$18.6m raised for last Hundertwasser building – in Whangarei

The council deferred going ahead several times and the project was shelved after his death in 2000.

The on-again, off-again plan to build the controversial last Friedensreich Hundertwasser-designed building in the world in Whangarei is close to going ahead now much of the cost of the $20.97 million building project has been fundraised.

The Austrian/New Zealand artist is best known globally for his iconic Hundertwasserhaus in Vienna, Austria which is a must-see for tourists to this day.

Mr Hundertwasser opposed using a straight line in building design and remodelled the Rosenthal Factory in Selb, and the Mierka Grain Silo in Krems to great acclaim.

He created housing complexes in Germany; a church in Bärnbach, Austria; a district heating plant in Vienna; an incineration plant and sludge centre in Osaka, Japan; a railway station in Uelzen; a winery in Napa Valley; and much later the Hundertwasser toilet in Northland's Kawakawa.

In 1993, Mr Hundertwasser, who was living in Northland, was invited by the then mayor of Whangarei to design an art centre for the city. He chose the former Northland Harbour Board building in the Town Basin and made a number of visits to study the building and sketch his ideas.

But the council deferred going ahead several times and the project was shelved until after his death in 2000.

The year before that, Mr Hundertwasser started his last project named Die Grüne Zitadelle von Magdeburg. Although he didn’t complete this work, the building was constructed a few years later in Magdeburg, a town in eastern Germany, and opened in 2005.

He left detailed models of the Whangarei proposal and the project was revived by the council some years ago. The proposal attracted both huge support and fierce opposition. The council spent considerable sums researching the project's economics. Latest studies by Northland Inc estimate the building would have an economic impact of $22 million a year for the region and attract more than 150,000 paying visitors a year.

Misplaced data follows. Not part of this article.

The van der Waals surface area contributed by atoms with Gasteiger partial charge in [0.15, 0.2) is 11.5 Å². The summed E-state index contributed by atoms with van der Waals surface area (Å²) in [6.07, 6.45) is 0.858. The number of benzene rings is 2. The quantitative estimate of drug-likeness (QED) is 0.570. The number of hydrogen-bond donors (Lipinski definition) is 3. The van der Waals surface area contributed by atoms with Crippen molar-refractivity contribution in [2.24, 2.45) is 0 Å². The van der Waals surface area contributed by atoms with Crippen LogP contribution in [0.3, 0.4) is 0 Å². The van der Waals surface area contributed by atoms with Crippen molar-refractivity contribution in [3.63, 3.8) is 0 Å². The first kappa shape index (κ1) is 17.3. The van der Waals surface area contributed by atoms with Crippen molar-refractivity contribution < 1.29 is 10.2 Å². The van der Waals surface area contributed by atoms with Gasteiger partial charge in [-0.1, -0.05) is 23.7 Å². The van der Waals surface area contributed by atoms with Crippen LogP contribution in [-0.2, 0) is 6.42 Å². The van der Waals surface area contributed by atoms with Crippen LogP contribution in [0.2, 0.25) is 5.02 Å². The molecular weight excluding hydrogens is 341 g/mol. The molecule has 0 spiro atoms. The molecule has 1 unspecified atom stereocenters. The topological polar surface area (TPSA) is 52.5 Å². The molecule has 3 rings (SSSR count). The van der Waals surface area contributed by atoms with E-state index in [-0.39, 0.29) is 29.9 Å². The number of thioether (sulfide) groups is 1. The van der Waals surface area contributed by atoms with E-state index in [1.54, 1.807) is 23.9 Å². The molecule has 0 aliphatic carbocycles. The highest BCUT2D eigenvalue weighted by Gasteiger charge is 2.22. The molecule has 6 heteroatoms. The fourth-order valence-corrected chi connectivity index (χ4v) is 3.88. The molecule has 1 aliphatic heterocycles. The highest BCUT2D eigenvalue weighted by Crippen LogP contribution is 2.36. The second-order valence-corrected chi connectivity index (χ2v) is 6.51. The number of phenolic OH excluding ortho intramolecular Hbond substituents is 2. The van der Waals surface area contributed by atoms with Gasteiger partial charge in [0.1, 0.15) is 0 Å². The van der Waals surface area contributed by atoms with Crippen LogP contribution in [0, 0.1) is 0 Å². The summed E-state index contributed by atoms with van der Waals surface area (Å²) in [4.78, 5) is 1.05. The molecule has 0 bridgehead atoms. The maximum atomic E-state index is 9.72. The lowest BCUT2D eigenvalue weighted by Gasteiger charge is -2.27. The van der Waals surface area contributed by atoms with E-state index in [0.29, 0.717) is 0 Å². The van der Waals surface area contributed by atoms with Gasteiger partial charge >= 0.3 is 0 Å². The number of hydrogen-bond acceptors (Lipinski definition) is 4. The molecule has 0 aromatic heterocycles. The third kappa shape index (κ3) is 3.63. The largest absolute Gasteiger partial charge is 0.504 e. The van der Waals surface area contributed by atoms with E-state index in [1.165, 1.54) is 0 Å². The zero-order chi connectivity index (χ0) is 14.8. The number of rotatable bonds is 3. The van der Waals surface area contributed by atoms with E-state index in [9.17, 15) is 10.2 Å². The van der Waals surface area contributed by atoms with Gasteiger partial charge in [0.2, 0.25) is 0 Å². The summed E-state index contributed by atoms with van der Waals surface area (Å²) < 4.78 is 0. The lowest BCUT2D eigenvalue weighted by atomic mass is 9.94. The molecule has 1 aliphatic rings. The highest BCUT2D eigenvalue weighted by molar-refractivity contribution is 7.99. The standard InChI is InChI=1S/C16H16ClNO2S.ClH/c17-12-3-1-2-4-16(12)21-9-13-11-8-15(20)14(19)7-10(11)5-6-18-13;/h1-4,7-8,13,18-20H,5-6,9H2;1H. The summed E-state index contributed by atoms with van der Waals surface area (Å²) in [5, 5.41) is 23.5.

Whangarei resident Steve Sharp's impression of how the Hundertwasser Arts Centre will look

The council dropped out, given ratepayers’ opposition to the costs of remodelling the building. Locals then formed the Prosper Northland group, determined to keep the project alive.

The Whangarei Art Museum Trust (established in 1996) is the registered charity raising/holding the funds, and the eventual operators of the centre. The trust already operates the Whangarei Art Museum.

Last chance
Now, more than 20 years after inception and 16 years after Mr Hundertwasser’s death, the Hundertwasser Art Centre with Wairau Māori Art Gallery project is now in the final pre-construction stages.

Fundraising was set at  $16 million to be fundraised by June 30. The final build cost had to be increased during fundraising because of increased costs, an engineering survey of the site, and lessons from earthquake regions.

The building will be multi-functional with features including a state-of-the-art main gallery of Mr Hundertwasser’s work, a contemporary Māori art gallery, café, cinema and student resource centre.

This week the Lotteries Commission offered the project a grant of $3.5 million from the Lotteries Significant Projects Fund, which takes the total fundraising pool to $18.6 million.

The news has been hailed as a win “for and by Northland” by project director Andrew Garratt.

 “This is absolutely, 100% a win for Northland. The incredible effort from this community to raise funds and voice to this project has been heard."

In its notification of the grant, the Lotteries Commission committee said the project had strong alignment with the purpose of the Significant Projects Fund by contributing to regional and national outcomes for arts, culture and heritage as well as economic development, visitor services and tourism.

The project team is now trying to secure the remaining funds needed from outside the Whangarei district.

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